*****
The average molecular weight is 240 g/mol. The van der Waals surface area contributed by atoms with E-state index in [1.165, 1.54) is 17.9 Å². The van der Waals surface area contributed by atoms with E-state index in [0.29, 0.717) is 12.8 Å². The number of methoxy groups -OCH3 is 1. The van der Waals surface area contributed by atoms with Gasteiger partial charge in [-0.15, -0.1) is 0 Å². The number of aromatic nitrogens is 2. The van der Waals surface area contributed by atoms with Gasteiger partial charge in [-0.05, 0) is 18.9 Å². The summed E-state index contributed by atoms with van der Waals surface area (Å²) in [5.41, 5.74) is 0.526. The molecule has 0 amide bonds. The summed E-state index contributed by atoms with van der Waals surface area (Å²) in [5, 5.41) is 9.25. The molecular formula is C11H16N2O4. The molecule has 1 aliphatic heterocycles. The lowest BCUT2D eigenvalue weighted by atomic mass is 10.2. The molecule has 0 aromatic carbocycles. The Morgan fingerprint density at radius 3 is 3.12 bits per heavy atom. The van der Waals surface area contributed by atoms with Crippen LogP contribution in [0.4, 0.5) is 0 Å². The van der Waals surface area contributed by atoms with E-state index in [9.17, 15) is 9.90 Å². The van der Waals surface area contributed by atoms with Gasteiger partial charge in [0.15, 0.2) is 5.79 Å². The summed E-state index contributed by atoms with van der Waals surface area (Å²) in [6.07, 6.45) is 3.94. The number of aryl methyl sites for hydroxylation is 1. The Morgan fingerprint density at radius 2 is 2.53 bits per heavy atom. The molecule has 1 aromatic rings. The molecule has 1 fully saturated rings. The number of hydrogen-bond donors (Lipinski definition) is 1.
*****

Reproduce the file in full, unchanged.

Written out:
The average molecular weight is 240 g/mol. The van der Waals surface area contributed by atoms with E-state index in [1.165, 1.54) is 17.9 Å². The van der Waals surface area contributed by atoms with E-state index in [0.29, 0.717) is 12.8 Å². The number of methoxy groups -OCH3 is 1. The van der Waals surface area contributed by atoms with Gasteiger partial charge in [-0.15, -0.1) is 0 Å². The number of aromatic nitrogens is 2. The van der Waals surface area contributed by atoms with Gasteiger partial charge in [-0.05, 0) is 18.9 Å². The summed E-state index contributed by atoms with van der Waals surface area (Å²) in [5.41, 5.74) is 0.526. The molecule has 0 amide bonds. The summed E-state index contributed by atoms with van der Waals surface area (Å²) in [5, 5.41) is 9.25. The molecular formula is C11H16N2O4. The molecule has 1 aliphatic heterocycles. The lowest BCUT2D eigenvalue weighted by atomic mass is 10.2. The molecule has 0 aromatic carbocycles. The Morgan fingerprint density at radius 3 is 3.12 bits per heavy atom. The van der Waals surface area contributed by atoms with Crippen LogP contribution in [0.4, 0.5) is 0 Å². The van der Waals surface area contributed by atoms with E-state index in [9.17, 15) is 9.90 Å². The van der Waals surface area contributed by atoms with Gasteiger partial charge in [0.15, 0.2) is 5.79 Å². The summed E-state index contributed by atoms with van der Waals surface area (Å²) in [6.07, 6.45) is 3.94. The number of aryl methyl sites for hydroxylation is 1. The Morgan fingerprint density at radius 2 is 2.53 bits per heavy atom. The molecule has 1 aromatic rings. The molecule has 1 fully saturated rings. The number of hydrogen-bond donors (Lipinski definition) is 1.